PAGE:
Ross Gay’s newest book reminds me of why I love poetry. The sincerity and precision. The music. The seeing and cataloging what is beautiful and what is perverse. Though every word is well placed and every line well cared for, the poems wander, and wallow, and address themselves, and yet never loose focus. In poems the reader might wonder how she got from sexual innuendo to sharing a meal with small miracle worker: the bee, and so be forced to re-read and retrace the steps that got her there. Gay’s poem dare to the face both small, beautiful moments (most people would stumble over them without noticing) and the moments so large, so painful (most people would be rendered speechless and fearful).

In case you’re wondering, I think you should go read this book. Right now.

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“I got to know a highly collaborative art form that helped me to question why poets sat by themselves so much in coffee shops and at home.”

vardaman2-12I was lucky to meet the wise Wendy Vardaman at The Book Cellar last year because we both had saint poems in the anthology St. Peter’s B-List  and joined together with a few other poets for a poetry reading in honor of Saints and Strangers. Wendy writes poems that are warm, human, inviting, and often humorous. They kind of poems you want to walk around inside for a little while. I loved listening to her read her poems that night at the Book Cellar and loved reading her first collection, Obstructed View (Fireweed Press), on my own afterward. Wendy is the poet laureate of Madison, WI, and recently published another collection of poems, Reliquary of Debt (Lit Fest Press 2015).  As you can see by taking a look at her website and the following interview, Wendy’s interests and accomplishments as an artist and an interpreter of art are many and varied (Check out the #midwestpoetic project in the list of links below the interview). I’m so grateful she took a moment to share with us about her journey because she’s reminded me of the importance of learning and collaborating and questioning and growing all the time.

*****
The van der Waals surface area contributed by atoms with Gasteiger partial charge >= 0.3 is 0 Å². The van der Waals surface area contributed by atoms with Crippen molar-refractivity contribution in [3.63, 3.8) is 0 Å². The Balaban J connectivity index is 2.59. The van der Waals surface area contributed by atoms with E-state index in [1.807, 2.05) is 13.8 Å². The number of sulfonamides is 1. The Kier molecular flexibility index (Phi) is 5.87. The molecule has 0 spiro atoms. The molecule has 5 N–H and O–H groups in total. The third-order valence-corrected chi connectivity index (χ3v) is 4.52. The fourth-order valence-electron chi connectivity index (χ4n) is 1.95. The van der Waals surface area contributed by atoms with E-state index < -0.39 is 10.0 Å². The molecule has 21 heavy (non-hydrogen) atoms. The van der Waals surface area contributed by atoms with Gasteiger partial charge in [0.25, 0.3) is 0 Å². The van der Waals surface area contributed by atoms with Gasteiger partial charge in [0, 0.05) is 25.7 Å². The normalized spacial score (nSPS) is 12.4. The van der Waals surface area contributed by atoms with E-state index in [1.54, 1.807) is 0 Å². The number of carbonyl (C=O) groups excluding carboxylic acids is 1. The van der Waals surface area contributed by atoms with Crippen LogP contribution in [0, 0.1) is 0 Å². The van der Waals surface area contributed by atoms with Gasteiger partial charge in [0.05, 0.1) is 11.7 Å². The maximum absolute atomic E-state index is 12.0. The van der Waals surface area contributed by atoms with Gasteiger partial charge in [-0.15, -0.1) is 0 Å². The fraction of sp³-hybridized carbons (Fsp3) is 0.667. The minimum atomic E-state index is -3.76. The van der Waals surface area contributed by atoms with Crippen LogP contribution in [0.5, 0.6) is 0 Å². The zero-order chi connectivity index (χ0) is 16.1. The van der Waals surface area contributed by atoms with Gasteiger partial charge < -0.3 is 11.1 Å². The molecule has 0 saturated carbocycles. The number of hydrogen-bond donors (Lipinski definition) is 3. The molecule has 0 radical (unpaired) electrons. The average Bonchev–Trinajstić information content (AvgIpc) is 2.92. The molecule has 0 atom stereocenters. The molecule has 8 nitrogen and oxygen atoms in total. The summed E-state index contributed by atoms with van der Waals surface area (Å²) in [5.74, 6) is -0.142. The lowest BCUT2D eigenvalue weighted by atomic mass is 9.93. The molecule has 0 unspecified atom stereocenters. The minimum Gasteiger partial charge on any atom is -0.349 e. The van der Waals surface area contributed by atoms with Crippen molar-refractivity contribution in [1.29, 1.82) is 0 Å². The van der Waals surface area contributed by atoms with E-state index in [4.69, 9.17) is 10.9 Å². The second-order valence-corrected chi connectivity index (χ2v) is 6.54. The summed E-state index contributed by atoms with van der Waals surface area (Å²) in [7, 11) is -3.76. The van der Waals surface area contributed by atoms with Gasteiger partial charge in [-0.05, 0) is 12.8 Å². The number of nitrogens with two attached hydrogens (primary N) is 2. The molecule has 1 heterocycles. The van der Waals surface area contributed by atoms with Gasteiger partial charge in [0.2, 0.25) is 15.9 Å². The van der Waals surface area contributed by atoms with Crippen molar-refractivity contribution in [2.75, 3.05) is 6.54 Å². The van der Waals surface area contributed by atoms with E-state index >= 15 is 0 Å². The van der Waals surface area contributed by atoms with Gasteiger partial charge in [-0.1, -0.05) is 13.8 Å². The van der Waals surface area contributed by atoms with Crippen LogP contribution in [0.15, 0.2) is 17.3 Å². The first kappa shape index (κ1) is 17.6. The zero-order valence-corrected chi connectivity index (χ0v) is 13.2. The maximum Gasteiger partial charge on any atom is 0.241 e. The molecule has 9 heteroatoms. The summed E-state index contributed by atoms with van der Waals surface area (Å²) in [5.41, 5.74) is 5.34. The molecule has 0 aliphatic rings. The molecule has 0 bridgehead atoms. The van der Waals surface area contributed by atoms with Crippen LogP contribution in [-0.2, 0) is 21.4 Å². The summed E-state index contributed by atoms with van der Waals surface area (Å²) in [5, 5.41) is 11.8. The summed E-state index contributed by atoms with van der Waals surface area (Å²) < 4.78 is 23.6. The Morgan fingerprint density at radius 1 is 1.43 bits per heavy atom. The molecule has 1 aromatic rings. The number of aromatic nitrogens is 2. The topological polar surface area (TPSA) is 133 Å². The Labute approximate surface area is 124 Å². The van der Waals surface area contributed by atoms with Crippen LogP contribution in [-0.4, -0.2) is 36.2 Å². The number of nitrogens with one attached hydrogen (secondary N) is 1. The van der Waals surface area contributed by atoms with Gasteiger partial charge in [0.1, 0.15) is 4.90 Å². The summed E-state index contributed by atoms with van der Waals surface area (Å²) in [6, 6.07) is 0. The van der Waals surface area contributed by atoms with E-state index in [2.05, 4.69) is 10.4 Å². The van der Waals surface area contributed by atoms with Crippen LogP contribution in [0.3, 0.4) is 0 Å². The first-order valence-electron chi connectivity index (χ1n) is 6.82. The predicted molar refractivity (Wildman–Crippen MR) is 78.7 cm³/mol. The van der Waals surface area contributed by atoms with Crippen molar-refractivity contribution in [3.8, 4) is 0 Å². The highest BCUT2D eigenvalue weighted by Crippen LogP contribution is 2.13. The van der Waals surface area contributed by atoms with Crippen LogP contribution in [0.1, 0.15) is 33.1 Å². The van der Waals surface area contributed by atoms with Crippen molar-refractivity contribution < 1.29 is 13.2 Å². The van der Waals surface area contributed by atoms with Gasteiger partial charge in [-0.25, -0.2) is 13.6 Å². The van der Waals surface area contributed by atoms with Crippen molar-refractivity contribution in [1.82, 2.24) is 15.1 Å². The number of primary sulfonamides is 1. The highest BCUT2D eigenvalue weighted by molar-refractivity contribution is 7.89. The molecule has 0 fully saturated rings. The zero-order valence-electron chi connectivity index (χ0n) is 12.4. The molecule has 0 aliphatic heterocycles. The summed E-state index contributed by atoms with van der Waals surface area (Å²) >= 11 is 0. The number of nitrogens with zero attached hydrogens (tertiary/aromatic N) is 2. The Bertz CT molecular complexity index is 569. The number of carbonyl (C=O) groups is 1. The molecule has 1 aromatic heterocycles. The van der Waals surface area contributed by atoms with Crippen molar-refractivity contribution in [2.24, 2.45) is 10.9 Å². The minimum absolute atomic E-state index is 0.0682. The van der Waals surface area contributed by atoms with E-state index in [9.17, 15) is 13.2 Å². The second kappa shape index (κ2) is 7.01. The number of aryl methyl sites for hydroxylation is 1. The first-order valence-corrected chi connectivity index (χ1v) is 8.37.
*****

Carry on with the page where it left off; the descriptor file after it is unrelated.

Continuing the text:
What do you write? 

I write poetry and prose. And prose poems and poetic prose. I write creative nonfiction and book reviews and author interviews. I write reviews as prose poems. I write scholarly poems and poetic scholarship. I write comments on student essays and poems. I write up product information for one of my jobs and upload it to websites. I write website content for the poetry press that I co-founded (Cowfeather) with Sarah Busse, and I write that with html and css code. I write journal entries and notes to myself and lists of things to do. I write Facebook status updates (occasionally) and Tweets (rarely) and blog entries that are more long form essays than blog posts. I write up events and copy for the jackets of books and the occasional press release, which I’m terrible at. I write texts to my kids, which I am also terrible at. I used to write letters, but I gave up on those a few years ago. I write way too many emails. I’m a compulsive note taker.